In this blog post, I mention some online dictionaries. These are intended as examples only and not as advertising. Other online dictionaries are available.
Autumn is well and truly here (well, at the time of posting this, it’s pretty much winter…). With this time of year come the colder days, the darker evenings, and of course the beautiful autumn colours. Scrolling through Facebook one evening last month, I happened across some photos a friend of mine had posted of her new autumn decorations. The photos were accompanied by this caption:
Es herbstet? That’s new to me. I’ve of course heard of Herbst, ‘autumn’, but only as a noun. This appears to be a verb – and not just any verb, but a verb without any kind of real subject or object. Sort of like es regnet or es wird geschlafen. Hmm.
*Looks up the verb herbsten*
The online English-German dictionaries seem to give us a few different translations.
According to dict.cc, herbsten can be translated into English as ‘to harvest’ something, specifically grapes. That doesn’t seem to fit here, I can’t see any grapes in the photos…
The same result comes up when I use dict.leo.org. Here the translation is ‘to harvest grapes’. I’m still none the wiser.
The results on linguee.com are more varied. They include Herbsten as a dative plural of Herbst, ‘autumn’ (‘…mit milden trockenen Herbsten…’), and herbsten as an inflected superlative of the adjective herb, meaning ‘harsh’ or ‘hard’ (‘…die herbsten Einbrüche…’). The meaning of ‘autumn’ is the closest, but again, it’s a noun here, and I’m looking for the verb.
I scroll down further on linguee.com and… ah! Es herbstet!
So this phrase apparently means ‘the autumn is coming’. Maybe it’s just a fixed phrase then?
I looked up es herbstet on dict.cc, and lo and behold!
Aha! So if it ‘autumns’, it means autumn is on its way. I like that! It makes the eve of autumn sound a little like a weather condition, but it’s a quirk of German that brings a smile to my face. It’s like when this part of the world is done with summer, it starts autumning.
There also seems to be another variant, es herbstelt:
The extra ‘l’ in herbstelt makes it so there’s just a ‘touch’ of autumn; it gives it a diminutive effect (see my blog post on Fröscheln for another brief mention of this diminutive -eln – and for a mention of a similar construction, es fröschelt!).
So it seems you can change the noun Herbst into a verb in the phrase es herbstet to announce the arrival of the season. This changing of nouns to verbs (or any part of speech to another part of speech) is called conversion, and it’s not an uncommon phenomenon. From the noun water we can make the verb to water (e.g. a plant), or from the verb to ask we can make the noun ask, as in “that was a big ask”.
In German, you can do the same. To convert a noun to a verb, you can often just add –(e)n to the end. For instance, from Öl (‘oil’) you get ölen (‘to oil’). When you convert a verb to a noun, you often simply make the first letter uppercase, like with kochen (‘to cook’) to das Kochen (‘the cooking’).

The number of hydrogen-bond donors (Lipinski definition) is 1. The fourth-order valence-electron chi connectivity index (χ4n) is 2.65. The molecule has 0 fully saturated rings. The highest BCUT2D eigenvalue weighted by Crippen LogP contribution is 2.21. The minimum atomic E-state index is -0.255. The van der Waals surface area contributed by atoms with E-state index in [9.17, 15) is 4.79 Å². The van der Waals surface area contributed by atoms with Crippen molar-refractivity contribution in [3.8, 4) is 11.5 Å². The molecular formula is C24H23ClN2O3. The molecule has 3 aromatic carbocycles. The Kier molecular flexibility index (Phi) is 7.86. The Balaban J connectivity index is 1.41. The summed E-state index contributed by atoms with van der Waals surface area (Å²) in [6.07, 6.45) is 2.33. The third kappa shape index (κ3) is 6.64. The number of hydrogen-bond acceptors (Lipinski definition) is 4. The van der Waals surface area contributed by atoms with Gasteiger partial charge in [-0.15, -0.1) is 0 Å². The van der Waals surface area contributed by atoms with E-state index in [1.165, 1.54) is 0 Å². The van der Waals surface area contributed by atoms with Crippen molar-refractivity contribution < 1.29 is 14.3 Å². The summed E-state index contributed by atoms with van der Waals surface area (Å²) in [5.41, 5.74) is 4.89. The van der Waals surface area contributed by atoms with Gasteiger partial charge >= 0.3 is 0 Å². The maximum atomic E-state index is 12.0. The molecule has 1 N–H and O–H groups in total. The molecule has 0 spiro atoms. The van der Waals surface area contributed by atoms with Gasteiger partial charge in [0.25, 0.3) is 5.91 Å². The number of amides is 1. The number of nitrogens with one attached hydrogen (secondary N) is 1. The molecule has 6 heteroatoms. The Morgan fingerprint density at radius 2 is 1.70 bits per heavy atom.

Now back to es herbstet. The question is, if it’s so easy to convert a noun to a verb like this, can it be done with the other seasons?
A search for es sommert in the online English-German dictionaries gave me nothing.
A search for es frühlingt in these online dictionaries also gave me nothing. (Although dict.cc did suggest es wird Frühling, which it translates as ‘spring is approaching’. Same meaning, but no conversion of Frühling into frühlingen.)
A search for es wintert in these online dictionaries, again, gave me nothing. A Google search, however, did give me a CD with the title Es wintert scho eina… and a song of the same name. So it does exist, just seemingly not in the world of dict.cc and co.
But this is just when I look for these words in the bilingual online dictionaries. What about the Duden?
Sommern? Aha! It exists! It’s defined as Sommer werden, ‘to become summer’. An example being es sommert schon, ‘it’s already becoming sommer’, or ‘summer is already arriving’.
And what about herbsten? Yes! The definition here is allmählich Herbst werden, ‘to gradually become autumn’. Funny that they mention that herbsten is gradual, but they don’t with sommern.
I’m not seeing much of a pattern, other than es herbstet is far more common than any of the variants with the other seasons. Why could that be? Perhaps because the change from summer to autumn is one of the more obvious? What with the falling leaves and the autumn colours? But by that logic, es frühlingt should be very popular too. Maybe we just need a cute little phrase like es herbstet especially for autumn to make the transition to winter that little bit more bearable?
I also tried this conversion out with other things like months of the year, days of the week, and times of the day, but I couldn’t find any examples of es jännert, es montagt or es morgent. Although saying that, you can say es nachtet. Which, like es herbstet, is a transition from a lighter time to a darker time. So maybe these constructions are more common when we move from light to dark? But no, because how would es sommert fit into that? German, make it make sense!
Whatever the reason (or lack of reason) behind which seasons or times can be converted into verbs, I for one am enjoying the fact that it’s currently autumning. I prefer it when it summers, and I’m not looking forward to when it winters, but I like it when it autumns – because when it autumns, it halloweens!
Final thought: The German version of ‘Winter is coming’ from Game of Thrones is ‘Der Winter naht’ – I was very much hoping it would be ‘Es wintert’!
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